Nitrous Oxide Emission from Riparian Buffers in Relation to Vegetation and Flood Frequency
- P. A. Jacinthe *,
- J. S. Bills,
- L. P. Tedesco and
- R. C. Barr
The nitrate (NO3−) removal capacity of riparian zones is well documented, but information is lacking with regard to N2O emission from riparian ecosystems and factors controlling temporal dynamics of this potent greenhouse gas. We monitored N2O fluxes (static chambers) and measured denitrification (C2H2 block using soil cores) at six riparian sites along a fourth-order stretch of the White River (Indiana, USA) to assess the effect of flood regime, vegetation type, and forest maturity on these processes. The study sites included shrub/grass, aggrading (<15 yr-old), and mature (>80 yr) forests that were flooded either frequently (more than four to six times per year), occasionally (two to three times per year), or rarely (every 20 yr). While the effect of forest maturity and vegetation type (0.52 and 0.65 mg N2O-m−2 d−1 in adjacent grassed and forested sites) was not significant, analysis of variance (ANOVA) revealed a significant effect (P < 0.01) of flood regime on N2O emission. Among the mature forests, mean N2O flux was in this order: rarely flooded (0.33) < occasionally flooded (0.99) < frequently flooded (1.72). Large pulses of N2O emission (up to 80 mg N2O-m−2 d−1) occurred after flood events, but the magnitude of the flux enhancement varied with flood event, being higher after short-duration than after long-duration floods. This pattern was consistent with the inverse relationship between soil moisture and mole fraction of N2O, and instances of N2O uptake near the river margin after flood events. These results highlight the complexity of N2O dynamics in riparian zones and suggest that detailed flood analysis (frequency and duration) is required to determine the contribution of riparian ecosystems to regional N2O budget.Please view the pdf by using the Full Text (PDF) link under 'View' to the left.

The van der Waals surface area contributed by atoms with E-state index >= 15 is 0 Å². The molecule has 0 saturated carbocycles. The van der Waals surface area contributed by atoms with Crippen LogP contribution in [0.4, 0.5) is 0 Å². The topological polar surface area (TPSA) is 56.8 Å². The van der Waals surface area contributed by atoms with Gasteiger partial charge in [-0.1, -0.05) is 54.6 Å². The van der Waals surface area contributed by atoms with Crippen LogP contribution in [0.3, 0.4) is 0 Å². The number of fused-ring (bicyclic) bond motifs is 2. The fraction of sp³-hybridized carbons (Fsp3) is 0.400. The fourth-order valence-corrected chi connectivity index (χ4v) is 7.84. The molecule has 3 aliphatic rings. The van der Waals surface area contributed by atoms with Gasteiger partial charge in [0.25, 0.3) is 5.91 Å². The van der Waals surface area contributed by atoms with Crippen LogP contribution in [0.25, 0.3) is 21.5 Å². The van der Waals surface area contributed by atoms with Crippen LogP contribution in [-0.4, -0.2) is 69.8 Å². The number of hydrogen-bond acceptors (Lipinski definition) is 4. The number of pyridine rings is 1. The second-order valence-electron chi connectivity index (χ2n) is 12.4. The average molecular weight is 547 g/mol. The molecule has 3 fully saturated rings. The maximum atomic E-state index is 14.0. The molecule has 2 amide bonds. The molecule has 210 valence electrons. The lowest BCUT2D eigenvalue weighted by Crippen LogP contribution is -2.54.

Copyright © 2012. . Copyright © by the American Society of Agronomy, Crop Science Society of America, and Soil Science Society of America, Inc.